Workers’ Communist Party of France (PCOF) was born on 18 March 1979 at the Congress of the Paris Commune. Its creation was necessitated by the complete degeneration of the Communist Party of France (PCF) and the failure of the first attempt to create a new party, the Marxist-Leninist Communist Party of France (PCMLF). This was the culmination of the struggle waged by the communists under the leadership of the Strasbourg Party Committee of the PCMLF.
The PCMLF had taken the torch from the PCF when, after several years of opportunist policies, it adopted a revisionist programme at its 14th congress in July 1956. This revisionist programme was the French version of the theses adopted by Khrushchev at the 20th Congress of the CPSU a few months earlier.
From that moment the question of the formation of a new communist party in France was raised. This problem was solved with the founding of the PCMLF in December 1967, after many years of struggle under particularly difficult conditions. However, this party, attacked both from outside and from within, faced with the mass movement of May-June 1968 and its subsequent banning by the Gaullist government, was unable to establish itself as the revolutionary vanguard of the working class and was attacked by a new revisionist current, Maoism. The accidental death of one of its leading leaders, François Marty, in May ’71, eliminated Communist opposition to the party leadership and opened the door to opportunist activities. It was at this point that the Communists of the PCMLF, organised in the Strasbourg Party Committee, took up the torch of struggle for a new Communist Party.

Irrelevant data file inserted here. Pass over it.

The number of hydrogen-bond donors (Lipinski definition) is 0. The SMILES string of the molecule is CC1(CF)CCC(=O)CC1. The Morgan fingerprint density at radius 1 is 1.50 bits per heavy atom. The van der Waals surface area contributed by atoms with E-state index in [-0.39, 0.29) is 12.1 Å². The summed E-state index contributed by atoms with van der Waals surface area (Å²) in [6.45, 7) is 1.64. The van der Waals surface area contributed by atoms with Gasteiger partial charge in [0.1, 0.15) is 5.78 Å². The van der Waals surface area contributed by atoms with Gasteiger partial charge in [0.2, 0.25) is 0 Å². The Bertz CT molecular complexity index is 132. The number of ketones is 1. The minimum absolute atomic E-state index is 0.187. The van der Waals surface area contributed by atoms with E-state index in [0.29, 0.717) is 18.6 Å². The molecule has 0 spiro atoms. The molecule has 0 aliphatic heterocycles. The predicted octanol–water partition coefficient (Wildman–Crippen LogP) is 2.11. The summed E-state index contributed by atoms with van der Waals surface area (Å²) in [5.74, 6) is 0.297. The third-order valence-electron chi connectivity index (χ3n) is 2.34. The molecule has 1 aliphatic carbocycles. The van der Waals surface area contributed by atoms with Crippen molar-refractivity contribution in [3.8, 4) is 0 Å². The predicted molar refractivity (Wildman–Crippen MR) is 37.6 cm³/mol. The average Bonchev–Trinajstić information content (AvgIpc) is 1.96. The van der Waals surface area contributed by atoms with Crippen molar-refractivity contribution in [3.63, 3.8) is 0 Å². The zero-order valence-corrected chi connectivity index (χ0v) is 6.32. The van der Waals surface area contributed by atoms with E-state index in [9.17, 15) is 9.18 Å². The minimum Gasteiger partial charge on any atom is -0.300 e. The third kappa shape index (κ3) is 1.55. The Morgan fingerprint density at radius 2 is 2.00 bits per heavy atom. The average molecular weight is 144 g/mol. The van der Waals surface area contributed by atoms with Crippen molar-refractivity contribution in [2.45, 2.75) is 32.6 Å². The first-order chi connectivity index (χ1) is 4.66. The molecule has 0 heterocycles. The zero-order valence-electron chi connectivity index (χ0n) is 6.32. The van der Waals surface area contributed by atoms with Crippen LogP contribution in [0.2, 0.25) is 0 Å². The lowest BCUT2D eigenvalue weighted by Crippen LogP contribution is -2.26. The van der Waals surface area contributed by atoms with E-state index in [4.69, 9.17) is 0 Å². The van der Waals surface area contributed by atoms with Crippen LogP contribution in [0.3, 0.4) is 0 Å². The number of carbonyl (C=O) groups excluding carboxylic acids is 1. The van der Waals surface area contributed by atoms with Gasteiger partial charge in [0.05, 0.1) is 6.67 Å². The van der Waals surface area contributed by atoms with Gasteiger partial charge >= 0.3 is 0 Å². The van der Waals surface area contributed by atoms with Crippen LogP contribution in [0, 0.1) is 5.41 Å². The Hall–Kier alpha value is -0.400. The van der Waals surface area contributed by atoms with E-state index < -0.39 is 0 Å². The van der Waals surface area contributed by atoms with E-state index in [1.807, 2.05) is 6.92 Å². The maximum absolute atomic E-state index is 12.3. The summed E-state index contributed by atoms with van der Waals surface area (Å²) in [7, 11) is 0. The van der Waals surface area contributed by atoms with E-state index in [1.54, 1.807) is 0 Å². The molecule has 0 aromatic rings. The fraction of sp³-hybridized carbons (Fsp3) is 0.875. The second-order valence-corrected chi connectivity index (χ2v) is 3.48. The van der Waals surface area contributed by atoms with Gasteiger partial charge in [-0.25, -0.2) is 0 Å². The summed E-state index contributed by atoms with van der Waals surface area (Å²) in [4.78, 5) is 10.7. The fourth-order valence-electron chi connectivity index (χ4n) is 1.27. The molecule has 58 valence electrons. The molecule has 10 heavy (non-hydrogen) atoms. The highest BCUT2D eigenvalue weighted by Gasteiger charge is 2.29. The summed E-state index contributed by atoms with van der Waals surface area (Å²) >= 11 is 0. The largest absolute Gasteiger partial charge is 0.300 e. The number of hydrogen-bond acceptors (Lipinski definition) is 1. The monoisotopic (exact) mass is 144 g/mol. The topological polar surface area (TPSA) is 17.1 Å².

The nucleus that would found the PCOF was shaped in the struggle against revisionism in general and Maoist revisionism in particular.
PCOF is a member of CIPOML.